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Regulation and Compliance > Federal Regulation > FINRA

FINRA Bars Broker Who Lost Customers $3M Through Churning: Enforcement

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The Financial Industry Regulatory Authority barred Edward Beyn, who was previously a registered broker, from association with any FINRA member in all capacities.

Beyn previously worked at Rothschild Lieberman, following stints at two now FINRA-expelled firms, Craig Scott Capital and Brookstone Securities.

According to FINRA’s findings, Beyn churned and excessively traded customer accounts.

“The level of trading demonstrates that Beyn traded the accounts to generate revenue for himself and his member firm,” FINRA states.

The findings also stated that given the costs charged by Beyn and the firm, the accounts had virtually no chance of breaking even, much less realizing any gains for the customers no matter how the underlying investments performed.

While Beyn’s customers experienced total losses of almost $3 million, Beyn earned almost $650,000 from the trading in the accounts, all in the form of markups and markdowns.

Beyn employed the earnings play strategy in trading the customer accounts and effected the transactions in the accounts on a riskless principal basis, charging the customers markups and markdowns rather than commissions.

Beyn chose the investments, including the volume and frequency of the trading, in his customers’ accounts. Meanwhile, the customers — who did not have sufficient investment experience and understanding to make an independent evaluation of his recommendations — routinely followed those recommendations.

The level of trading by Beyn in the customers’ accounts was grossly inconsistent with their investment objectives and financial and personal experiences.

Beyn traded all the accounts the same, regardless of the listed investment objective and the customer’s age or stated financial condition.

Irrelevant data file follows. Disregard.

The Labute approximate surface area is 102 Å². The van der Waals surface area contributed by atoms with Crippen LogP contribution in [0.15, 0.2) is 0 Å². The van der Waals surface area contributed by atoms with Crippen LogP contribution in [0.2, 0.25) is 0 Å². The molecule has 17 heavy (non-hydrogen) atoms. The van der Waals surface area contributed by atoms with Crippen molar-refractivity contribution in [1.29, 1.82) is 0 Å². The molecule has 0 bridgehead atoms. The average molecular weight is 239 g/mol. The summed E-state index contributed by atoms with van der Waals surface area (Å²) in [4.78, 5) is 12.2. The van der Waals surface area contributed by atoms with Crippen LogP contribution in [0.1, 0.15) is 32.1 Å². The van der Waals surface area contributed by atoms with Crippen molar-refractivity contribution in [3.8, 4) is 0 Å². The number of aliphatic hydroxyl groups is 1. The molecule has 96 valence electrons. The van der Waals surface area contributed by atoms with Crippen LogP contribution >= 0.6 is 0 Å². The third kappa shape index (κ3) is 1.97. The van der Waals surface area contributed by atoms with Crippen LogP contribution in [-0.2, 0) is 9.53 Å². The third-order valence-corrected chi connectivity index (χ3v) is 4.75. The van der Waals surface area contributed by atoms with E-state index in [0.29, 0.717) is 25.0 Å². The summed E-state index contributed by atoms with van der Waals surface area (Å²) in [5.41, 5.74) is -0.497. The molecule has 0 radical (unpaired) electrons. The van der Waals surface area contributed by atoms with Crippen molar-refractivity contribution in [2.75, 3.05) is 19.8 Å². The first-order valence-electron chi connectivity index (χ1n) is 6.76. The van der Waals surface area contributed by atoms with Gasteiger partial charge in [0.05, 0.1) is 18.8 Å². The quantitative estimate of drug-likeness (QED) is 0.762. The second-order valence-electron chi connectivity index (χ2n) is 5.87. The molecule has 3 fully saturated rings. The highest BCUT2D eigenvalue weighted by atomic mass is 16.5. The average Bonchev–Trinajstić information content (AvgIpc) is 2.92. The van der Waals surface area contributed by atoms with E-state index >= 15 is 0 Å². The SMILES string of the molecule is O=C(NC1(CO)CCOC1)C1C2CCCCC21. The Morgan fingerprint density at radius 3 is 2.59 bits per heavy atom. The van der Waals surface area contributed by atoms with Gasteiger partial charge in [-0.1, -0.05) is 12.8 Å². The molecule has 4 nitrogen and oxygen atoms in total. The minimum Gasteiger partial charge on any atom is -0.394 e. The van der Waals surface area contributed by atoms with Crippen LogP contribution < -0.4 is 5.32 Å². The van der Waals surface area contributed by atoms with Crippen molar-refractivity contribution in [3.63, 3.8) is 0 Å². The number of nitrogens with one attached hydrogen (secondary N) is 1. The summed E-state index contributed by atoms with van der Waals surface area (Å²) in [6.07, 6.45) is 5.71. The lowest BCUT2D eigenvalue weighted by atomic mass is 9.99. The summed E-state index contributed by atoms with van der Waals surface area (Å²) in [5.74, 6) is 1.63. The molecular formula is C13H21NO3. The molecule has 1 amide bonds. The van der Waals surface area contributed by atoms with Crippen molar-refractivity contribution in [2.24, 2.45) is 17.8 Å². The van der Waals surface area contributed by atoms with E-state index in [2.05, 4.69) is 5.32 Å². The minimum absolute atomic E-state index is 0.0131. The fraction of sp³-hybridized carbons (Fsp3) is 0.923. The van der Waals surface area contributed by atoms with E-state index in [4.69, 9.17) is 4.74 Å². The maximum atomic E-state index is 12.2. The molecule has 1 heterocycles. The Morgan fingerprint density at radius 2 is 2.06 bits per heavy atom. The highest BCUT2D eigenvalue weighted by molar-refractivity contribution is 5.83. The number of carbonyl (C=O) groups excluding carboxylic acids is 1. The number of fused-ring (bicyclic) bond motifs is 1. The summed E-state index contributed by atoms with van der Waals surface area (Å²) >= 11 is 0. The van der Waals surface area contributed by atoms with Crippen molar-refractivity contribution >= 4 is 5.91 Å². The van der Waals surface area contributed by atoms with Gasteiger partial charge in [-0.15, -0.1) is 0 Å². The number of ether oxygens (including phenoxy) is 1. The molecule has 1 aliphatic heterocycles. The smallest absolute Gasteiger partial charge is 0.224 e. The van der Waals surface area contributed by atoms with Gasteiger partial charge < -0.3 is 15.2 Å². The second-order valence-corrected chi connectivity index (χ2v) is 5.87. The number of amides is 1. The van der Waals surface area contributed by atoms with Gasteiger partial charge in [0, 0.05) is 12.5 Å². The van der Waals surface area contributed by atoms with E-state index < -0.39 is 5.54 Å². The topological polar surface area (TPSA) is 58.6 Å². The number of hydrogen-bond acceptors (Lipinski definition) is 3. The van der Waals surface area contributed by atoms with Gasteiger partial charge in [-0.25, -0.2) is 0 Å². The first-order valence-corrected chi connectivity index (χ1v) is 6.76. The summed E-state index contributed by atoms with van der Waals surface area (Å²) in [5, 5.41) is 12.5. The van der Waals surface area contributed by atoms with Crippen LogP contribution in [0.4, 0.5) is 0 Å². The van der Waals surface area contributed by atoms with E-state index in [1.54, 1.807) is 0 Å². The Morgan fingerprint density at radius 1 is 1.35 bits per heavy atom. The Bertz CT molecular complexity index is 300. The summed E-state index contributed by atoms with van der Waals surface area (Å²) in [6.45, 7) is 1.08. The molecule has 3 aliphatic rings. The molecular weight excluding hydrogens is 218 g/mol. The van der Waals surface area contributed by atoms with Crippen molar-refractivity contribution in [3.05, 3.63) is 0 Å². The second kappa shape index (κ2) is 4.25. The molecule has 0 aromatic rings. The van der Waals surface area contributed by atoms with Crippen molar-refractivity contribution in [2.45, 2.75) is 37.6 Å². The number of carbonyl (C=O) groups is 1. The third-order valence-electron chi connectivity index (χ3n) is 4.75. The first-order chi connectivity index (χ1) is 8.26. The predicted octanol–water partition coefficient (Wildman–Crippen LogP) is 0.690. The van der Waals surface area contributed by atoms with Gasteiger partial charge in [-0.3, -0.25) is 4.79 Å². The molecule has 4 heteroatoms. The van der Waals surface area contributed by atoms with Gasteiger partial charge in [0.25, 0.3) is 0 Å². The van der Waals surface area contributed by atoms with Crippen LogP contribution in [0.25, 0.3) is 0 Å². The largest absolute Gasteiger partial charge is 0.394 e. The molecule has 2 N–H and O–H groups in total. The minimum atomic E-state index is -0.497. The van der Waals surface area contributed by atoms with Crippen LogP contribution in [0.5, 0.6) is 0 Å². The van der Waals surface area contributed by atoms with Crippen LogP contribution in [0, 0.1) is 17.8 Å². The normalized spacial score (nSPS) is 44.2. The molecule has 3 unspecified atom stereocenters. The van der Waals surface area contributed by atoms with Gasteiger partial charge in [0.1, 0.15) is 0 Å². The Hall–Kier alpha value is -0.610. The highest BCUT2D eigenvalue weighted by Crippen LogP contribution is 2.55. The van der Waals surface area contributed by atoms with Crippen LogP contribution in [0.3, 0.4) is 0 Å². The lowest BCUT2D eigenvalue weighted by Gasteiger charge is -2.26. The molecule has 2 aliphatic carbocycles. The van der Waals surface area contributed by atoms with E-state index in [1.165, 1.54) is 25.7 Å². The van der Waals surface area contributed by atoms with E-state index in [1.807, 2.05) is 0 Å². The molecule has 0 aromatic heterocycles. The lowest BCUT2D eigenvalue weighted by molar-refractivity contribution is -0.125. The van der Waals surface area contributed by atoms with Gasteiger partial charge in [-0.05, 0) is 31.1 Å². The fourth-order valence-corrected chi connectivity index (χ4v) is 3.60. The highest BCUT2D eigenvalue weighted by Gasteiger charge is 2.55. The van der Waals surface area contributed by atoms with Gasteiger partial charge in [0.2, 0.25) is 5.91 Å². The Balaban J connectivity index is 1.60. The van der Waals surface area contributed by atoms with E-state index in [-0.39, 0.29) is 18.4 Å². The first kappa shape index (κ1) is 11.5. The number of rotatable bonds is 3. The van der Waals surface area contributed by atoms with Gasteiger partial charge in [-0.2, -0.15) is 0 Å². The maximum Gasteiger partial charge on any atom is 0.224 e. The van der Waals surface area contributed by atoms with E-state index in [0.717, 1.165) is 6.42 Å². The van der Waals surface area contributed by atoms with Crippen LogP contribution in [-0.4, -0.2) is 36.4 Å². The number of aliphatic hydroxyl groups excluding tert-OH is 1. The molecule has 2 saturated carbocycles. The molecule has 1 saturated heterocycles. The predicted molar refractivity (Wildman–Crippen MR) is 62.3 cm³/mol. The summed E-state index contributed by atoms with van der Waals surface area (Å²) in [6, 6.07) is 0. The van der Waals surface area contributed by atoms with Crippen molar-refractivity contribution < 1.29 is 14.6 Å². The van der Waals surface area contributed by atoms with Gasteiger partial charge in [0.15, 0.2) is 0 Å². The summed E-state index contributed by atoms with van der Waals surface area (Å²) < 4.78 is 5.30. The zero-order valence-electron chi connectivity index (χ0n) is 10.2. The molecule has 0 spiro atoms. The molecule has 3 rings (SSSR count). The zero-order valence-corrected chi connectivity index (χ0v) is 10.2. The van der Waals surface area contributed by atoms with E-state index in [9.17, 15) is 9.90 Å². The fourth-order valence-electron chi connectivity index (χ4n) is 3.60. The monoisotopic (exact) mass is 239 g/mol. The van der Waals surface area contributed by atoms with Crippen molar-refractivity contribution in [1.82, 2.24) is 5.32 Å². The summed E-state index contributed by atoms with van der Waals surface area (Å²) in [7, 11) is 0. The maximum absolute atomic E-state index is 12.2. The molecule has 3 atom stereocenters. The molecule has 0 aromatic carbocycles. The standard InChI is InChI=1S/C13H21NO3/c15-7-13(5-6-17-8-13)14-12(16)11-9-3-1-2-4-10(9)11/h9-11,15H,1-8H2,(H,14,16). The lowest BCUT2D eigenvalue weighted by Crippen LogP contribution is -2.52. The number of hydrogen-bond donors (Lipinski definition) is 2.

The turnover rates and cost-to-equity ratios were outrageously high and demonstrated that Beyn traded the accounts without any regard for the best interest or investment objectives of his customers, according to FINRA.

FINRA Fines Kestra for Overcharging Customers for Fund Purchases

FINRA censured and fined Kestra Investment Services $225,000 for disadvantaging certain retirement plan and charitable organization customers who qualified for, but did not receive, the applicable mutual fund sales charge waiver or appropriate share class.

These sales disadvantaged eligible customers by causing such customers to pay higher fees than they were actually required to pay. Between July 1, 2009, and February 22, 2018, the firm overcharged eligible customers approximately $1.65 million for mutual fund purchases made.

As part of this settlement, the firm agrees to pay restitution to eligible customers, which is estimated to total $1.9 million (i.e. the amount eligible customers were overcharged, inclusive of interest).

According to FINRA, customers that were eligible to purchase Class A shares in certain mutual funds without a front-end sales charge were instead sold Class A shares with a front-end sales charge, or Class B or C shares with back-end sales charges and higher ongoing fees and expenses.